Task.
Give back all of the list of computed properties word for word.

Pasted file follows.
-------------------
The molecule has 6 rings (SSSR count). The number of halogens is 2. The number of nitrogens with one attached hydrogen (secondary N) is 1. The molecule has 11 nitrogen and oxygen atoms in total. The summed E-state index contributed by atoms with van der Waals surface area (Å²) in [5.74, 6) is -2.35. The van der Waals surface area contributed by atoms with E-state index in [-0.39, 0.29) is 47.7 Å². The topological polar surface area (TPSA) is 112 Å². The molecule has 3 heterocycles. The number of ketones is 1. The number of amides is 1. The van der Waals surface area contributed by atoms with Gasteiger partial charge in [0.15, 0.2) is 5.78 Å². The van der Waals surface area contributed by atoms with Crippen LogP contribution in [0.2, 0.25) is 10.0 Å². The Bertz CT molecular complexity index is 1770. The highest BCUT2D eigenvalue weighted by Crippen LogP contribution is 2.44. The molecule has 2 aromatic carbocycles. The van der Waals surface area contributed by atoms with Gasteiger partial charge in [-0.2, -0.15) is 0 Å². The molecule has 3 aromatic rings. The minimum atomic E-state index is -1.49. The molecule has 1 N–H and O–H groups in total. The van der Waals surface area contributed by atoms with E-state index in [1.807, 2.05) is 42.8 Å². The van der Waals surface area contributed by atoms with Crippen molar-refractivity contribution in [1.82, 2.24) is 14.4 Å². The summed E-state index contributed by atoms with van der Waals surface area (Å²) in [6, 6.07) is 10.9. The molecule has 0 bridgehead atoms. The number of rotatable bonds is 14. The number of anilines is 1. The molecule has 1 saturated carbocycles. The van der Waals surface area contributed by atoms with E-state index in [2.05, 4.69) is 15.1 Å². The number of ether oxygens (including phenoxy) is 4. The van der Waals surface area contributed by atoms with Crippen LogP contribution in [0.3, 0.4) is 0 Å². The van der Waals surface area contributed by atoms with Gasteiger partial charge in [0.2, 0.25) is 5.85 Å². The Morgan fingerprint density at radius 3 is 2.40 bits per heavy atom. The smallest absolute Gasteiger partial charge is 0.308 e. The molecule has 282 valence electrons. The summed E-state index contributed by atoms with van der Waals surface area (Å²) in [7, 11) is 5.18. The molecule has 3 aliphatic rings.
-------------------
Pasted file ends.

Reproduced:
The molecule has 6 rings (SSSR count). The number of halogens is 2. The number of nitrogens with one attached hydrogen (secondary N) is 1. The molecule has 11 nitrogen and oxygen atoms in total. The summed E-state index contributed by atoms with van der Waals surface area (Å²) in [5.74, 6) is -2.35. The van der Waals surface area contributed by atoms with E-state index in [-0.39, 0.29) is 47.7 Å². The topological polar surface area (TPSA) is 112 Å². The molecule has 3 heterocycles. The number of ketones is 1. The number of amides is 1. The van der Waals surface area contributed by atoms with Gasteiger partial charge in [0.15, 0.2) is 5.78 Å². The van der Waals surface area contributed by atoms with Crippen LogP contribution in [0.2, 0.25) is 10.0 Å². The Bertz CT molecular complexity index is 1770. The highest BCUT2D eigenvalue weighted by Crippen LogP contribution is 2.44. The molecule has 2 aromatic carbocycles. The van der Waals surface area contributed by atoms with Gasteiger partial charge in [-0.2, -0.15) is 0 Å². The molecule has 3 aromatic rings. The minimum atomic E-state index is -1.49. The molecule has 1 N–H and O–H groups in total. The van der Waals surface area contributed by atoms with E-state index in [1.807, 2.05) is 42.8 Å². The van der Waals surface area contributed by atoms with Crippen molar-refractivity contribution in [1.82, 2.24) is 14.4 Å². The summed E-state index contributed by atoms with van der Waals surface area (Å²) in [6, 6.07) is 10.9. The molecule has 0 bridgehead atoms. The number of rotatable bonds is 14. The number of anilines is 1. The molecule has 1 saturated carbocycles. The van der Waals surface area contributed by atoms with E-state index in [2.05, 4.69) is 15.1 Å². The number of ether oxygens (including phenoxy) is 4. The van der Waals surface area contributed by atoms with Crippen LogP contribution in [0.3, 0.4) is 0 Å². The van der Waals surface area contributed by atoms with Gasteiger partial charge in [0.2, 0.25) is 5.85 Å². The Morgan fingerprint density at radius 3 is 2.40 bits per heavy atom. The smallest absolute Gasteiger partial charge is 0.308 e. The molecule has 282 valence electrons. The summed E-state index contributed by atoms with van der Waals surface area (Å²) in [7, 11) is 5.18. The molecule has 3 aliphatic rings.